We trained as local preachers in the same circuit, although not at the same time. What I remember about him then was something that marked him all of the time that I knew him; his enthusiasm and zeal. ‘Zeal’ is a strange word and it conjures up images of wild-swivelled eyed loons who have no connection with reality. Nothing could be further from the truth with him: he was always well earthed- even earthy.

It was at Hartley Victoria College, Manchester that I really got to know him. Three of us shared a study: ‘The Room 69 Experience’. I learnt many things from this time. Most of that came out of the desire that if we were to be formed as ministers, we had to learn to be vulnerable and accountable; we’d seen too many who weren’t. I appreciated his part in that and especially the sense that if we were Christians and male we’d have to learn to bring the two together. I think I’d imbibed the idea that somehow ‘maleness’ was separate from your Christianity. Those times together were amazingly vulnerable and honest but also, at times, extremely crude. That is something that I’ve carried from that time into any strong friendship; honesty, lack of pretence and extreme crudity: he was formative for me.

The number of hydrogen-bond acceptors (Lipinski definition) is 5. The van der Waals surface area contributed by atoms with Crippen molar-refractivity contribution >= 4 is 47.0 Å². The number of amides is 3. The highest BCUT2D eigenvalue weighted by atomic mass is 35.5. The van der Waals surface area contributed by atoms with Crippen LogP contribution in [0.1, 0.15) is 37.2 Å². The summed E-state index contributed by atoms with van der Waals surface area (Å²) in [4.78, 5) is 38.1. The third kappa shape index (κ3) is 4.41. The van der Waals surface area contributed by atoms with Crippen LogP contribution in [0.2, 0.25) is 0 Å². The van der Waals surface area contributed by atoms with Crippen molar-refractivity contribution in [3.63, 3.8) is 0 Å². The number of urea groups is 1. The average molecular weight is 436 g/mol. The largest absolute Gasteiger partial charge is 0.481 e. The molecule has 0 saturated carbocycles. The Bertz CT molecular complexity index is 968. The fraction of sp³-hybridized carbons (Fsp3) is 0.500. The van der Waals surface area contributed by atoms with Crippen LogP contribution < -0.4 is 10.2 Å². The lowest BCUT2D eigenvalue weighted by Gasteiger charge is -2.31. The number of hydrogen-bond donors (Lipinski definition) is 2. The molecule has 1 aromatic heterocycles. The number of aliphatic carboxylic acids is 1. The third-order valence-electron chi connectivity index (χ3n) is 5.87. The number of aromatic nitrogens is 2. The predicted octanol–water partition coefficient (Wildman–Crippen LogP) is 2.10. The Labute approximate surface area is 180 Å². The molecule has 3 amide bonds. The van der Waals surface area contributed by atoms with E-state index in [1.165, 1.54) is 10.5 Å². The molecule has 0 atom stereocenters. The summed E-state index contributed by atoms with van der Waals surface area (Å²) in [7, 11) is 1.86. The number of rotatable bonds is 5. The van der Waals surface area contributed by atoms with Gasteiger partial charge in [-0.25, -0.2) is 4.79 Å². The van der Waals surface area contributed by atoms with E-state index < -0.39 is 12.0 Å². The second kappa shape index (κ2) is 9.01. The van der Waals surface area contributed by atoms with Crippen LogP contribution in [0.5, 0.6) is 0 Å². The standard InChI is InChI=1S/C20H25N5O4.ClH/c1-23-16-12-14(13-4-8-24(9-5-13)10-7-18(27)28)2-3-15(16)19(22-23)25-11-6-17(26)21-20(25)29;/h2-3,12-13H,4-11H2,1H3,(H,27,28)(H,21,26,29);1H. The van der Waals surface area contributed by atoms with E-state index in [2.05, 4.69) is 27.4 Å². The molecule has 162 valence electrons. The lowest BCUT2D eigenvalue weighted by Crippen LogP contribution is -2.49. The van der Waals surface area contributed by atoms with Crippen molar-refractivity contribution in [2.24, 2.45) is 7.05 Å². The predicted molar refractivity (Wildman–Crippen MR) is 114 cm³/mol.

We talked a lot, but we also managed to pray- sometimes as long as we talked! I can remember in particular about families; estranged children, health issues and the desire for a family. It was quite emotional a few months back, talking with my sons about him and these prayers and them allowing me to photograph them and send the picture to him.

I recall many things from lectures that we shared. The one I remember most was when he agreed to get the phrase ‘When I was a bedhumper at Slumberland’ into a seminar on ‘Basic Christian Believing’ (which we called ‘Barely Credible Bumbling’). He managed it, completely poker-faced and neither the butt of the humour got it nor the lecturer, but everyone did.

We saw each other a few times after college and he was always the same Pete: honest, encouraging and not frightened of asking the direct question or issuing a challenge, but always in a way that made me feel built up and not torn down. After that life, geographical distance and family life meant that most of our recent contacts were through social media, but through them, I saw the same person, albeit one who had grown in stature and maturity. Our paths were now very different, but in the ministry I now have, I need to see people like him who have remained within The Methodist Church system as a reminder of our shared calling. I also need to have a questioning of what I’m doing (I don’t believe an unquestioned life is worth living). He showed me in what he did, both grace and dignity in bucketloads.